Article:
There is no mistaking the iconic white border and unique square shape of a Polaroid photograph. The gratification we enjoy today of seeing our photos instantly on our smartphones echoes the Polaroid experience of wildly shaking the image as chemicals slowly revealed the photograph before our eyes. Polaroids, most popular in the 1970s and 1980s, changed the way we thought about photography and made it easier than ever to take pictures. Over the last several years, Kyler Zeleny, a Canadian photographer-researcher and author, has collected lost Polaroid photographs. Inspired by his interest in photography and his love for the rich history within his own family photo albums, he started collecting Polaroids around 2011 from thrifts shops, estate sales and eventually on eBay. “What intrigued me about found images, found Polaroids in particular, was the disconnect between the visual evidence that they existed without knowing who these people were, what they have done, who they had wronged, or who they had loved. I was interested in knowing who these people were. I continued to ask myself, ‘who would abandon family photographs?’” Zeleny said.

Initially, Zeleny attempted to locate the people in the found images or at least the people who photographed them. He only found a few. In 2015, when he had amassed more than 6,000 images, he decided to share them with the world by creating an online archive called “Found Polaroids.” He invited creatives, writers and really anyone to participate in crafting fictional stories behind the photographs. “The importance of stories is not always in their actual truth, but rather in the truth that we can find reflected in our own lives. A really great story is simply one that holds a mirror up to our present reality. Perhaps we should be thinking of the Polaroids as ‘a box of unwritten letters,’” Zeleny said.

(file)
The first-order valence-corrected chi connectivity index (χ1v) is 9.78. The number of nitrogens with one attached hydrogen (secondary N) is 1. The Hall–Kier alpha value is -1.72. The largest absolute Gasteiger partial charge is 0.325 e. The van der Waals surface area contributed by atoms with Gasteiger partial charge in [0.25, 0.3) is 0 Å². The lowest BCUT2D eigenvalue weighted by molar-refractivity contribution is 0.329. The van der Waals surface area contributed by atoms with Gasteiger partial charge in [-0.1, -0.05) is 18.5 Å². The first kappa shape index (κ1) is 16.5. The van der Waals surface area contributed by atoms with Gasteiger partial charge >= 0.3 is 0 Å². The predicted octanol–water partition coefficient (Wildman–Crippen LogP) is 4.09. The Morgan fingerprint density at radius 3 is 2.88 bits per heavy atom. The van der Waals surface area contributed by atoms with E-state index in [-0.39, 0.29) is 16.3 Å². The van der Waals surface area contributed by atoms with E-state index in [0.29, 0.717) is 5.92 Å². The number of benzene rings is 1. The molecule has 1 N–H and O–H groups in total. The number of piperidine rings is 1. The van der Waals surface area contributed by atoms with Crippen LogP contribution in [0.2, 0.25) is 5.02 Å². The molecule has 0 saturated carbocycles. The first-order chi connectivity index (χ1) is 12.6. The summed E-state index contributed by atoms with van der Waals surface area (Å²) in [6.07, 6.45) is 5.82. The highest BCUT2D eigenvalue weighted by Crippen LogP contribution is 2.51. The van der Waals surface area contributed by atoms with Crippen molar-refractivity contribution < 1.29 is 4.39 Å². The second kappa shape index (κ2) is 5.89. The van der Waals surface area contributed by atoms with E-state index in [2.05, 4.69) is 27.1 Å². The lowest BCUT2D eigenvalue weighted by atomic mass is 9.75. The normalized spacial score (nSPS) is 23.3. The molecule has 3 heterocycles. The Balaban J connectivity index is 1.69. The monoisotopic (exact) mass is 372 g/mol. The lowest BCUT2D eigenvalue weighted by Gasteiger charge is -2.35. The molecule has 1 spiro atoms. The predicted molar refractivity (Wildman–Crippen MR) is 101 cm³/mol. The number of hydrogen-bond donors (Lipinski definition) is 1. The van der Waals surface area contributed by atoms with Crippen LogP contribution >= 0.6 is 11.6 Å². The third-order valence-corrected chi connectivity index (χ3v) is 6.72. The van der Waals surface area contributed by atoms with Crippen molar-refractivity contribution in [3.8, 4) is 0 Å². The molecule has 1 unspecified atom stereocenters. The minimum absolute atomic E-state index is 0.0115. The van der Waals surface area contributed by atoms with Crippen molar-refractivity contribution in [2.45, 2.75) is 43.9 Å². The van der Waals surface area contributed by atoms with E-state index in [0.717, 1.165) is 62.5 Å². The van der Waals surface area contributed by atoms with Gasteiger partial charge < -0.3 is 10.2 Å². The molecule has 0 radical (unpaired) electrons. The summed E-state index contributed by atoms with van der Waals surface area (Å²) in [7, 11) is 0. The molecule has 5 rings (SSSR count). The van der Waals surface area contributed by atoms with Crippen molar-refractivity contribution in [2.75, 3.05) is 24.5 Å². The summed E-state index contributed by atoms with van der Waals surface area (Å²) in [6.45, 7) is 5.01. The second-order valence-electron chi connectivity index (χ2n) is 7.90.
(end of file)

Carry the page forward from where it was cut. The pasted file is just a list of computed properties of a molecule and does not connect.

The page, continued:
The “Found Polaroid” website allows anyone to look through the Polaroids and choose one to write a story about. You can also read the stories already written — some have several. Many of the photographs with stories have been curated into a book called “Found Polaroids.”

“The images are in equal parts heartbreaking and mesmerizing. Like slowing down to gape at a car accident, our curiosity and fetish to look outweighs our propriety. In order for found images to take meaning, we must look. Collecting is a journey, not a destination. Rewriting the experiences of these individuals is a collective endeavor done with respect for the universal human desire not to be forgotten. We will not forget you, ” Zeleny said.

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In Sight is The Washington Post’s photography blog for visual narrative. This platform showcases compelling and diverse imagery from staff and freelance photographers, news agencies and archives. If you are interested in submitting a story to In Sight, please complete this form.

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